An air of optimism hovered over this year’s IEU early childhood conference, More than Meets the Eye, held in Sydney on 7 September and attended by more than 100 members.
Early childhood conference
Conference convenor Tina Smith said the event allowed participants to meet other like-minded professionals to swap notes and offer support and friendship.
As usual Early Childhood Vice President Gabe Connell’s address was met with a great response.
Her tongue in cheek presentation brought a wry focus to the more bizarre side of the profession, as well as canvassing important issues such as equal pay, assessment and ratings, teacher shortages and accreditation, with an in-depth knowledge gained from years at the coalface.
Participants were introduced to their new representative on the Labor side of politics, Shadow Minister for Early Childhood Jodie Harrison who replaced Kate Washington, a speaker at two previous conferences.
There was also an update on the Equal Remuneration Order (ERO) case, which calls for improved pay for early childhood teachers, before the Fair Work Commission. A decision is expected between December 2019 and April 2020.
Keynote speaker Leadership, Neuro-linguistic and Conversational Intelligence Coach Sarah Moore, provided practical skills that could be used to tackle real life problems in early childhood settings.
Other presenters and workshops provided learning on a wide range of issues, including accreditation, teaching in capitalist times, recycling for toys, diverse cultures and children as advocates.
Robyn Hurst and Cheryl Peris are conference stalwarts. They’ve lost count of how many conferences they’ve attended, but it’s upwards of 20.
“We always find the conference inspiring and uplifting,” Cheryl said.
The pair are working in different roles at university and TAFE, mentoring, assessing and supervising students, and part of that process includes encouraging young teachers to join the Union.
Starting work in 1975 and 1980 respectively, Robyn and Cheryl have a wealth of experience about how much the Union can benefit teachers, and they tell their young charges so.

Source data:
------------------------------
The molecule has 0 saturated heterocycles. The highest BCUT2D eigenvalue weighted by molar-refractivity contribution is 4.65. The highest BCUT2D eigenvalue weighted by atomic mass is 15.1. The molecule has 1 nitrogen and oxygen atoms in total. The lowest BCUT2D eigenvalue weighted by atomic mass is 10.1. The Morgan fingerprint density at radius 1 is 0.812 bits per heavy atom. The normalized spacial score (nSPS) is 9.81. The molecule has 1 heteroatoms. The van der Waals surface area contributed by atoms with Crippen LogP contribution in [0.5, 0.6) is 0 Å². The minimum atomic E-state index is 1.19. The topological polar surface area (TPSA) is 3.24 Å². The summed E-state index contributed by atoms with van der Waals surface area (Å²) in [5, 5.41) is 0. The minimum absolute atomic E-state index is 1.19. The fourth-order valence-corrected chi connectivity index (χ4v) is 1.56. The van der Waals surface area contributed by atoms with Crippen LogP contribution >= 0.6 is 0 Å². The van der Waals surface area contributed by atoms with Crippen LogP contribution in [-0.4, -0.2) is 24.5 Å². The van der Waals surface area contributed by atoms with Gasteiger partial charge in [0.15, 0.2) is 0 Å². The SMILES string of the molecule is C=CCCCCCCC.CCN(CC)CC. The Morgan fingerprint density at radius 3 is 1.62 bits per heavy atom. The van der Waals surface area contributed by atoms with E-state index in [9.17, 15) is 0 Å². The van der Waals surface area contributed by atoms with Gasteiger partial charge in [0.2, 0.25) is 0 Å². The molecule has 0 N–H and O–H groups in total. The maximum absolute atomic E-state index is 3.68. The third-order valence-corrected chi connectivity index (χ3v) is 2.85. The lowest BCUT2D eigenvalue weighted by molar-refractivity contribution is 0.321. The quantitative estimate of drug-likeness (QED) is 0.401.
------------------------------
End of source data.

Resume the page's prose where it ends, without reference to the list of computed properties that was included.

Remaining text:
‘’Young employees don’t know what their rights are or that the Union can speak up for them, so we let them know.”
Cheryl said that whatever the outcome of the ERO case, she feels optimistic, due to the dedication shown by the IEU in pursuing it.
“Knowing there is someone to fight on our behalf and put the effort in to support us is encouraging, even if we don’t get what we deserve.”
Raelee Smith is also feeling optimistic about the ERO case, saying change is on its way even if progress is slow.
“It’s well overdue – what I heard about the case it sounded like the evidence provided was very convincing,” Raelee said.
A long term member of the IEU, Raelee is an Early Childhood and Inclusion Support Teacher at Muswellbrook Preschool Kindergarten.
“It’s nice to know we have the backing of the Union and help is available to negotiate enterprise agreements,” she said.
Alan Davies has been a teacher for 20 years and joined the IEU as soon as he started work at Allira Early Learning Centre at Dubbo.
Alan said as far as he was concerned ‘teachers are teachers’ and a positive outcome in the ERO case ought to be a given.
He enjoys working in early childhood because it comes with greater freedom to choose curricula and more independence than working in a state or system controlled school.
He made a decision to work in early childhood to address the lack of male role models, and he said parents welcome the balance he brings to a centre.
The conference was rounded off by a paella dinner accompanied by some vintage tunes at the Union’s head office.